3-diethylamino-6-methyl-7-(m-trichloromethylanilino)fluoran,

3-diethylamino-7-(o-chloroanilino)fluoran,

3-butylamino-7-(o-chloroanilino)fluoran,

3-N-methyl-N-amylamino-6-methyl-7-anilinofluoran,

3-N-methyl-N-cyclohexylamino-6-methyl-7-anilinofluoran,

3-diethylamino-6-methyl-7-anilinofluoran,

3-[N,N-diethylamino)-5-methyl-7-(N,N-dibenzylamino) fluoran,

benzoyl leuco methylene blue,

6'-chloro-8'-methoxy-benzoindolino-piropyran,

6'-bromo-3'-methoxy-benzoindolino-piropyran,

3-(2'-hydroxy-4'-dimethylaminophenyl)-3-(2'-methoxy-5'-chlorophenyl)phthalide,

3-(2'-hydroxy-4'-dimethylaminophenyl)-3-(2'-methoxy-5'-nitrophenyl)phthalide,

3-(2'-hydroxy-4'-diethylaminophenyl)-3-(2'-methoxy-5'-methylphenyl)phthalide,

3-(2'-methoxy-4'-dimethylaminophenyl)-3-(2'-hydroxy-4'-chloro-5'-methylphenyl) phthalide,

3-morpholino-7-(N-propyl-trifluoromethylanilino)fluoran,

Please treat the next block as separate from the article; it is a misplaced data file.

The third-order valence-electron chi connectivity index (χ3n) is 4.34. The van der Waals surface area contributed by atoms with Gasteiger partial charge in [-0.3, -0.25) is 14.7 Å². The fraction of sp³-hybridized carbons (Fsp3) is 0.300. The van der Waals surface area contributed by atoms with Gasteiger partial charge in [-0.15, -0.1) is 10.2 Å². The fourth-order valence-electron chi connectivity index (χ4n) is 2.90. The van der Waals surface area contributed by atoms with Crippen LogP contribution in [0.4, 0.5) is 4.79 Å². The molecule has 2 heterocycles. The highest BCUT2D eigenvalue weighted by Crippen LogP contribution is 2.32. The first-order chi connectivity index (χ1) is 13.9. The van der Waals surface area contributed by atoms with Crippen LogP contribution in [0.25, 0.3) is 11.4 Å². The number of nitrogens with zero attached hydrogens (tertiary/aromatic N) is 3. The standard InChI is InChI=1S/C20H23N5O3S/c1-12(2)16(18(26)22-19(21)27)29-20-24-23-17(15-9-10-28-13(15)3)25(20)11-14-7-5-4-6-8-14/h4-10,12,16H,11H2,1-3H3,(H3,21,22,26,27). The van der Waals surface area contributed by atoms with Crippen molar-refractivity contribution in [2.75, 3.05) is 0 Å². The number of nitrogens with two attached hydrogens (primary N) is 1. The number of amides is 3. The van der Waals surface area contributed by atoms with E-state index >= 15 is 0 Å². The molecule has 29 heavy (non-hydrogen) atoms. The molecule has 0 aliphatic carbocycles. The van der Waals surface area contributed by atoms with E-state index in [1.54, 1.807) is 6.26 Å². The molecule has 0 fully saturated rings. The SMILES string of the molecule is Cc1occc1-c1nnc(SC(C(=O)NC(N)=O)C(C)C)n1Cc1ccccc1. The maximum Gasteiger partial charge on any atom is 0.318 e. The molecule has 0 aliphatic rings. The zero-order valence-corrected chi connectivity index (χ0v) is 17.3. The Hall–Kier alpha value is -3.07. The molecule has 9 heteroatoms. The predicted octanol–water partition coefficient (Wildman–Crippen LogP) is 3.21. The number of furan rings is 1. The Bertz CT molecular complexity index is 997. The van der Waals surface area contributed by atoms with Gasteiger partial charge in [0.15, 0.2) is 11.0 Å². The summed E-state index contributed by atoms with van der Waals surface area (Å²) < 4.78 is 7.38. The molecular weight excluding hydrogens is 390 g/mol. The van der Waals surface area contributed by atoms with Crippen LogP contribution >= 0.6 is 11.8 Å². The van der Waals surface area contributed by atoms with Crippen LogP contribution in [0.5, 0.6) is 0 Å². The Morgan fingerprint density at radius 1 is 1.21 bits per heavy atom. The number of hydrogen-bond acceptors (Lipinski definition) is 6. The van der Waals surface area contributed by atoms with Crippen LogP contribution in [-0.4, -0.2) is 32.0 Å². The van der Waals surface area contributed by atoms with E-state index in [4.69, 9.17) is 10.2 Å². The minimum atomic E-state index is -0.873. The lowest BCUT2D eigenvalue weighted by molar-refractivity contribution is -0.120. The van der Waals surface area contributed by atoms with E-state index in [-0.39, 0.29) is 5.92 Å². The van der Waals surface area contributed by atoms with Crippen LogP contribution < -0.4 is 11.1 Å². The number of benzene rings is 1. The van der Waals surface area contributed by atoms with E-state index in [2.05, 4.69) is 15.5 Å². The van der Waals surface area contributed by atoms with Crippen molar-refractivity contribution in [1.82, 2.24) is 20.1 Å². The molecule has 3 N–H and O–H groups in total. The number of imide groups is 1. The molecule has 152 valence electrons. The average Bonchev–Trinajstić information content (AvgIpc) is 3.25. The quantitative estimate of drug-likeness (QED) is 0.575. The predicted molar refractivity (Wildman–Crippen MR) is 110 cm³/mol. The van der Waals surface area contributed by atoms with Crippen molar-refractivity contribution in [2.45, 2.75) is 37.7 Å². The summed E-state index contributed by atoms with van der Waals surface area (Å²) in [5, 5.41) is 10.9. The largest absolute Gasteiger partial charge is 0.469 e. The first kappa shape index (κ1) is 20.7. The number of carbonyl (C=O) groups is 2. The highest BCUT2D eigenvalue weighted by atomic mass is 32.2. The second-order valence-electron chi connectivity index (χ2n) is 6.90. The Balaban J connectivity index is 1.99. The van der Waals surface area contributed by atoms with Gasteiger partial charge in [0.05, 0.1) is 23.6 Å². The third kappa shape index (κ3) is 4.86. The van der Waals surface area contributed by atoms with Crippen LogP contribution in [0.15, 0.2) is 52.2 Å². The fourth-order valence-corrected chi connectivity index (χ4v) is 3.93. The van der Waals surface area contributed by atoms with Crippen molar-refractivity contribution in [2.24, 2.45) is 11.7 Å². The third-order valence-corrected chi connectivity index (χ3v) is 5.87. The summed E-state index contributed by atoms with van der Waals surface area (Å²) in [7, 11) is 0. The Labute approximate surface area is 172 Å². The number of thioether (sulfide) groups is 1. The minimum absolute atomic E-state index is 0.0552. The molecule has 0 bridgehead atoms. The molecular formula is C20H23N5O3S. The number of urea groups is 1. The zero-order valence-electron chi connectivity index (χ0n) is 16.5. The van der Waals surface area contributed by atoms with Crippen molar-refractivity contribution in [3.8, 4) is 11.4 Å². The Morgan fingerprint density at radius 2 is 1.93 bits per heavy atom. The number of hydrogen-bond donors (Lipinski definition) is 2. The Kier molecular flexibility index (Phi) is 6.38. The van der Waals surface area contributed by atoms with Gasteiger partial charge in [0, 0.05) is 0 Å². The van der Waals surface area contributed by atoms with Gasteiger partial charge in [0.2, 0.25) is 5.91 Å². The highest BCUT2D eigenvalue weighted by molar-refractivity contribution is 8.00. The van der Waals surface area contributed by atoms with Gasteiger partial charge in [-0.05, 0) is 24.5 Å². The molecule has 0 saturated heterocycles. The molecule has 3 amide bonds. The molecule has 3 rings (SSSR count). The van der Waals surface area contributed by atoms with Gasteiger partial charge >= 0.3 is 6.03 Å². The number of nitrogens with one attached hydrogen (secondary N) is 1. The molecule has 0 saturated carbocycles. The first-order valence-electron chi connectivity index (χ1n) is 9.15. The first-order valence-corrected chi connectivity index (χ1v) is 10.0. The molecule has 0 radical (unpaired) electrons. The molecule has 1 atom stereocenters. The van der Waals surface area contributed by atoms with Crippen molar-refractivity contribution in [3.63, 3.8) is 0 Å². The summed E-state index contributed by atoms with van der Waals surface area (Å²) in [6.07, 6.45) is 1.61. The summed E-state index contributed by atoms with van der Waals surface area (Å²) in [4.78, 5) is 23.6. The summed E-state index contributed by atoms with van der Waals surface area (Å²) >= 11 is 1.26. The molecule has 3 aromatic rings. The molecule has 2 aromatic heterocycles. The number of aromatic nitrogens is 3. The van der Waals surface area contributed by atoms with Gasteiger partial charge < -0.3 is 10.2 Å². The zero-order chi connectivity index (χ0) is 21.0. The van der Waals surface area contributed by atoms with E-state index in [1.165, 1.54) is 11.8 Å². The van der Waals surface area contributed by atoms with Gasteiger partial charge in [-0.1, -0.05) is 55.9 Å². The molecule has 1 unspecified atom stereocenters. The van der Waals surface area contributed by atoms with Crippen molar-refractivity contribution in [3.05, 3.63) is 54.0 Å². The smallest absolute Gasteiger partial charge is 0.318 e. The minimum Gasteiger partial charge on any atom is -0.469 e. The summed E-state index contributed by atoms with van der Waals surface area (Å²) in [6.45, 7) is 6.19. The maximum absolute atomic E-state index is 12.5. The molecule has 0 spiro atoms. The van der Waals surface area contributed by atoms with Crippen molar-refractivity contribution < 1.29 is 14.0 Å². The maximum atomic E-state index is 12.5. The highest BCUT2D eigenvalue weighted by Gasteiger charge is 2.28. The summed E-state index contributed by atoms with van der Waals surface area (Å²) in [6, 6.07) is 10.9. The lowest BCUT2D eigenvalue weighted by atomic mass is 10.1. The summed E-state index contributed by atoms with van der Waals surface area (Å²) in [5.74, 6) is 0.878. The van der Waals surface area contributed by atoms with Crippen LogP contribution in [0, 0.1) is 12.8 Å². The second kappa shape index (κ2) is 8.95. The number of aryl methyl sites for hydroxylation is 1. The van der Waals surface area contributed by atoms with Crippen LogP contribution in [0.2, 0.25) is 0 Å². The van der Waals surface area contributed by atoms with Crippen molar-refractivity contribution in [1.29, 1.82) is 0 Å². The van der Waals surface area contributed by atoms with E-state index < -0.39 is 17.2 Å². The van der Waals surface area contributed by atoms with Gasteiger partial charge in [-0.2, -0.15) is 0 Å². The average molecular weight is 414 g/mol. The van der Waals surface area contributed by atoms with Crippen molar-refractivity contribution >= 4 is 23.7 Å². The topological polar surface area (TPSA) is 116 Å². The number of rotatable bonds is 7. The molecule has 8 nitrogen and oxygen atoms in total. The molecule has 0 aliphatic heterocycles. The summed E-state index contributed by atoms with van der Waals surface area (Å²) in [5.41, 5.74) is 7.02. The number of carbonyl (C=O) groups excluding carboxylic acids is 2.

3-pyrrolidino-7-trifluoromethylanilinofluoran,

3-diethylamino-5-chloro-7-(N-benzyl-trifluoromethylanilino)fluoran,

3-pyrrolidino-7-(di-p-chlorophenyl)methylaminofluoran,

3-diethylamino-5-chloro-7-(α-phenylethylamino)fluoran,

3-(N-ethyl-p-toluidino)-7-(α-phenylethylamino)fluoran,

3-diethylamino-7-(o-methoxycarbonylphenylamino)fluoran,

3-diethylamino-5-methyl-7-(α-phenylethylamino)fluoran,

3-diethylamino-7-piperidinofluoran,

2-chloro-3-(N-methyltoluidino)-7-(p-n-butylanilino)fluoran,

3-(N-benzyl-N-cyclohexylamino)-5,6-benzo-7-α-naphthyl-amino-4'-bromofluoran, and

3-diethylamino-6-methyl-7-mesidino-4',5'-benzofluoran.

As the color developers for use in combination with the above leuco dyes in the present invention, a variety of electron acceptors or oxidizing agents capable of inducing color formation in the leuco dyes can be employed in order to obtain a recording material.